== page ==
Beowulf: Beowulf's Resolve

This story is part of the Beowulf unit. Story source: The Story of Beowulf by Strafford Riggs with illustrations by Henry Pitz (1933).

Beowulf's Resolve

Now, all the while that the Wanderer was singing, Beowulf sat as one bewitched. Those about him paid no heed to his rapid breathing and failed to notice the light that had sprung into his blue eyes.

He leaned forward upon the table, his arms folded under his still beardless chin, his eyes fixed upon the minstrel. Now and again he lifted his head and shook out the fair hair that hung beneath the golden band encircling his wide white forehead. The huge bracelets that weighted his wrists gleamed like his eyes, and the jeweled collar about his throat was tight because of the swelling veins of his neck.

The thoughts that ran through his head were confused, but one idea held sway over all others: he would seek out this monster Grendel and slay him — yes! Slay him with bare hands, these very hands that gripped each other now upon the table until they showed white beneath the pressure of the fingers. His muscles under the armlets of beaten gold rippled like water ruffled by a breeze. He saw himself face to face with the monster Grendel, and suddenly a wild cry broke from his lips and he leaped from his seat.



"Lords of Geatsland and earls of Hygelac," he shouted as the minstrel finished the song, "I am the son of Ecgtheow and of Hygelac's sister, and in olden times this Hrothgar was a war-brother of my father. Therefore I claim kinship to him, and I will go to the land of the Danes and serve their king. I will slay this Grendel!"

Then among the lords of Geatsland there rose a murmur of wonder at Beowulf's daring, but their wonder was touched with mockery that the Sluggard should dream of combat with such a fiend as Grendel. And they knew not whether to laugh or to shout with approval when they saw this youth, who had but lately come to manhood, standing before them, his eyes flashing fire, both hands up-flung.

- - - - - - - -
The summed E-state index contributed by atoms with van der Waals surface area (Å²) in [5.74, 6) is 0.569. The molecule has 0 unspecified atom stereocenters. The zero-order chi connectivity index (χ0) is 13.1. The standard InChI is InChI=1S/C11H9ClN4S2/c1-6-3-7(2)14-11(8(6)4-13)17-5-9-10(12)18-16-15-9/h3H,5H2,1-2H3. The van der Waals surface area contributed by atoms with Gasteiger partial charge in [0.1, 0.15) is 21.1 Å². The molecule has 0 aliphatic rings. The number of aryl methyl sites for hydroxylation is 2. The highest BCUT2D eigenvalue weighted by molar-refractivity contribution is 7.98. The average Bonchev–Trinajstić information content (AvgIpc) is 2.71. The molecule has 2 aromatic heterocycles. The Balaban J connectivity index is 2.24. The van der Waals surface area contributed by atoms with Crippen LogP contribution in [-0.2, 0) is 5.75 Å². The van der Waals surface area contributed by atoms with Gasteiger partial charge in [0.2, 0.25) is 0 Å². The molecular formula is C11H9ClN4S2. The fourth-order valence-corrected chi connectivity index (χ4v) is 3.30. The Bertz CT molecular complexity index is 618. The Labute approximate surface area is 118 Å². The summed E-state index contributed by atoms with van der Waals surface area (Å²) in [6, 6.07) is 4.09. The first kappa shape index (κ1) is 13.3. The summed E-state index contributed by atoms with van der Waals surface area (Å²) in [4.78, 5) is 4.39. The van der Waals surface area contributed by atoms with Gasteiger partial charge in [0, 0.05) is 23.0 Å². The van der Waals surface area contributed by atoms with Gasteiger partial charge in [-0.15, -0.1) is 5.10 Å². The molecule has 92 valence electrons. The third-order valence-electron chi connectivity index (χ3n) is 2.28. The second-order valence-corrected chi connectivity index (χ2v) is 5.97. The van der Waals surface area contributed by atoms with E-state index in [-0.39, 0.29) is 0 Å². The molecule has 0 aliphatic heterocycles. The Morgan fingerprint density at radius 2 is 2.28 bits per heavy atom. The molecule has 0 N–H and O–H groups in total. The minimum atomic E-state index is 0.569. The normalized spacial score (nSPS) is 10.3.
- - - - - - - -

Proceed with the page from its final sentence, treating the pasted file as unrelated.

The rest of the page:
There was great confusion in the hall of Hygelac, and the earls called to one another, and dogs barked. But Hygd the queen stood up amid the turmoil and, holding a jeweled cup in her two hands because of its weight, stepped down to where Beowulf was, and offered him the cup, and smiled at him in affection and pride.



Once again Hygelac commanded silence among the guests in the drinking-hall, and turning to Beowulf said in a loud voice: "The time has come, O Beowulf, for you to prove your worth. The gods have gifted you with the strength of thirty men, and this strength you should use to the advantage of your fellows. Our neighbor Hrothgar is in sore need. Go forth, then, from Geatsland to the land of the Danes and do mortal combat with this Grendel-fiend to the glory of Geatsland and the satisfaction of your new manhood. But I charge you, Beowulf, son of Ecgtheow, earl of the Geats, and my own nephew, return not to these halls if you should fail in your attempt. Again I say to you, you have great strength. Go you, Beowulf, and use it nobly!"

Thus spoke Hygelac the king, and great was the shout of approval that went up from all the lords of Geatsland as they crowded round the brave young Beowulf. For here was a Beowulf they had never known before, and they greeted him for the first time as one of themselves, and not as a sullen boy whose strength had been so great that he had been made to seem a fool for it.

Then Beowulf drank from the jeweled goblet of Hygd, called the Wise and Fair, and he fell on his knees before his uncle Hygelac and received the king's embrace.



(600 words)












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